What Happens When Netflix Wins An Oscar?

By  · Published on September 8th, 2015

Netflix is having a knockout Labor Day weekend. First, Beasts of No Nation premiered at the Venice Film Festival and critics declared their love with phrases like “towering performances” and “the awards season really has begun.” Second, Beasts of No Nation dropped a brutal second trailer on YouTube, which happens to include one of these:

There’s no surer visual code for “one Oscar, please” than a neat line of film festival honors, each sandwiched between two of those leafy laurel things. Except maybe an official Oscar campaign. Which Netflix is also putting forward for Beasts of No Nation.

There’s no point in guessing if Netflix can translate a weekend of awards hype into a statuette next year. We’re five months away from the actual awarding of statues, we haven’t scrutinized nearly enough of Beasts of No Nation’s competition, and unless you’re one of a rare handful of festival-goers, you haven’t actually sat down and watched the movie yet. Which is kind of a requirement. It’ll be streamable on October 16; watch it then.

But there’s a What If? that I think is worth diving into. If Netflix wins an Oscar… what happens next?

(Oh, and the obvious disclaimer: Netflix has been nominated for Oscars before. One Best Documentary Feature for Virunga last year and the same for The Square in the year before. No offense to the wonderful people at Nonfics, but a win in the Big Five is much more of a headline-grabber).

A Massive Bump in Subscribers?

Hard numbers- stuff you can actually measure- is next to impossible to account for. Mostly because Netflix hides all its ratings data in a secret vault to maintain that air of mystery. But this much we know: Netflix currently boasts 65 million subscribers. And Netflix claims this summer’s glut of new users (another 3.3 million) joined primarily to see this summer’s original shows. Daredevil, Sense8 and another round of Orange is the New Black.

Imagine the raw, subscriber-driving potential of shiny Oscars pasted across the Netflix homepage. Because if Beasts of No Nation takes home gold in a major category, I’ll bet anyone any amount of money that we see a Netflix adorned with Oscar graphics and Oscar categories and Beasts of No Nation at the front of everyone’s recommended movies from now until at least mid-March. The prestige bump would be unimaginable. Just like Netflix’s boatload of Emmy nominations cemented the service as a legitimate TV provider, this would quell that funny nervous feeling around Netflix’s upcoming films (Adam Sandler or otherwise). That means ample subscribers- and a subscription is the only thing Netflix can sell you, so their only way to tick upward is to invite more people in.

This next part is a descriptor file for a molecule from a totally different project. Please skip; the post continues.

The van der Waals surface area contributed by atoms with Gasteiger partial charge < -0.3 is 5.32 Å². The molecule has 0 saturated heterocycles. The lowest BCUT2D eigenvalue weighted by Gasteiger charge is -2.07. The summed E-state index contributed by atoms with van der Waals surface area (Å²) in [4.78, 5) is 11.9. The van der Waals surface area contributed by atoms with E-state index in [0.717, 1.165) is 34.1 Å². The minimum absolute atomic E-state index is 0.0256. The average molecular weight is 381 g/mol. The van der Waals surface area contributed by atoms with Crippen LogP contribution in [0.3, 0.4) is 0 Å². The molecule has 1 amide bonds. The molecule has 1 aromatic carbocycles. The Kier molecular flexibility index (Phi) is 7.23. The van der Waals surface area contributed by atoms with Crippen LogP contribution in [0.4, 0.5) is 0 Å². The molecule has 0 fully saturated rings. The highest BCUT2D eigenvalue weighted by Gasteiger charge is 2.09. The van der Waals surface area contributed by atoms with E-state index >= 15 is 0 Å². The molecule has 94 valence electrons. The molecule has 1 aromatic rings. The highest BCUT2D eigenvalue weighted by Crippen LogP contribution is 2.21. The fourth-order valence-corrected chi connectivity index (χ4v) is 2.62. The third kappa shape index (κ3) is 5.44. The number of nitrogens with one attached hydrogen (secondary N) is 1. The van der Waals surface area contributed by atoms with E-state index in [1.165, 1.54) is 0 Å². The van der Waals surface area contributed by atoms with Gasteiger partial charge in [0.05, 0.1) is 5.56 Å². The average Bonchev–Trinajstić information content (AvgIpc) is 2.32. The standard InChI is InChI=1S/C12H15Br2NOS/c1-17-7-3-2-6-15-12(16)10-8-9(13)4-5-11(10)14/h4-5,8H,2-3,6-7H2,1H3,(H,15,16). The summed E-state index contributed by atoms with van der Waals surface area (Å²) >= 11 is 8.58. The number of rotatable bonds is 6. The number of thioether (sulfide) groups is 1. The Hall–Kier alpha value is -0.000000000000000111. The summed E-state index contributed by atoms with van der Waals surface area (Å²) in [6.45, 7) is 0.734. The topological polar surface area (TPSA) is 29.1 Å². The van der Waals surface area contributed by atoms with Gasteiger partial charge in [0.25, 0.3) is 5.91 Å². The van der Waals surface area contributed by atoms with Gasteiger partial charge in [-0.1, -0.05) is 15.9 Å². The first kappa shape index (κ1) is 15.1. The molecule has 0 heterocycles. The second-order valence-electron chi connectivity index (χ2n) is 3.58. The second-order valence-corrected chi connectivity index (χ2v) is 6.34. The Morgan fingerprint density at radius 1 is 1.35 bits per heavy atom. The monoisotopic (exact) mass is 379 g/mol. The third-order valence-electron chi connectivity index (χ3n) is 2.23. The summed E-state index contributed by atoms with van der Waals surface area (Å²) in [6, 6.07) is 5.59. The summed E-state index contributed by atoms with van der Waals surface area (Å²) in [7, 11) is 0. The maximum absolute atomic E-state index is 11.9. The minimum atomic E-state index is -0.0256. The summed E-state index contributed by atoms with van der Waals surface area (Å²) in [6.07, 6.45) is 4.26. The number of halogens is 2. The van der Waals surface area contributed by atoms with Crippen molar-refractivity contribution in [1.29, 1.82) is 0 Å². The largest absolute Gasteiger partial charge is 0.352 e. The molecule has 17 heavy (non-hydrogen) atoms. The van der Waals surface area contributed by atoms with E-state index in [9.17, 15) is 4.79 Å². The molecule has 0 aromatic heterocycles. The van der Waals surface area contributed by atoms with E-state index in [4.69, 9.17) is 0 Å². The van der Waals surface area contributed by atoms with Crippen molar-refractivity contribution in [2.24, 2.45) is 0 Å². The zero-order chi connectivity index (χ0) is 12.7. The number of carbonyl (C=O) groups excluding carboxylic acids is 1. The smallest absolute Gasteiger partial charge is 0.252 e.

It’s the direction Netflix is heading; after all, that’s why the company was willing to shred their deal with Epix (a cable service that holds the streaming rights for mega-blockbusters like Transformers and The Hunger Games) and why they’re spending seven figure sums on original programming.

Not all 65 million Netflix users watch every show, and the number that sits down to watch Beasts of No Nation won’t be remotely close to 65 mil. By comparison, 6.4% of Netflix subscribers watched House of Cards in the month of March- the highest number for any original series that month. If Beasts of No Nation can pull with Kevin Spacey strength, that’s 4.16M viewers. Compare that to the amount of tickets sold similar Oscar winners- other violent R-rated war dramas without a massively bankable star. Let’s say… The Pianist, The Last King of Scotland and The Hurt Locker (to solve: just divide the total gross by the average ticket price for that year).

The Pianist: 20.7 million

Last King of Scotland: 7.3 million

The Hurt Locker: 6.6 million

The movies are still outmuscling Netflix so far (although I’d be curious to see how the stats change if you could see how many people, total, have seen House of Cards). But Netflix is getting there.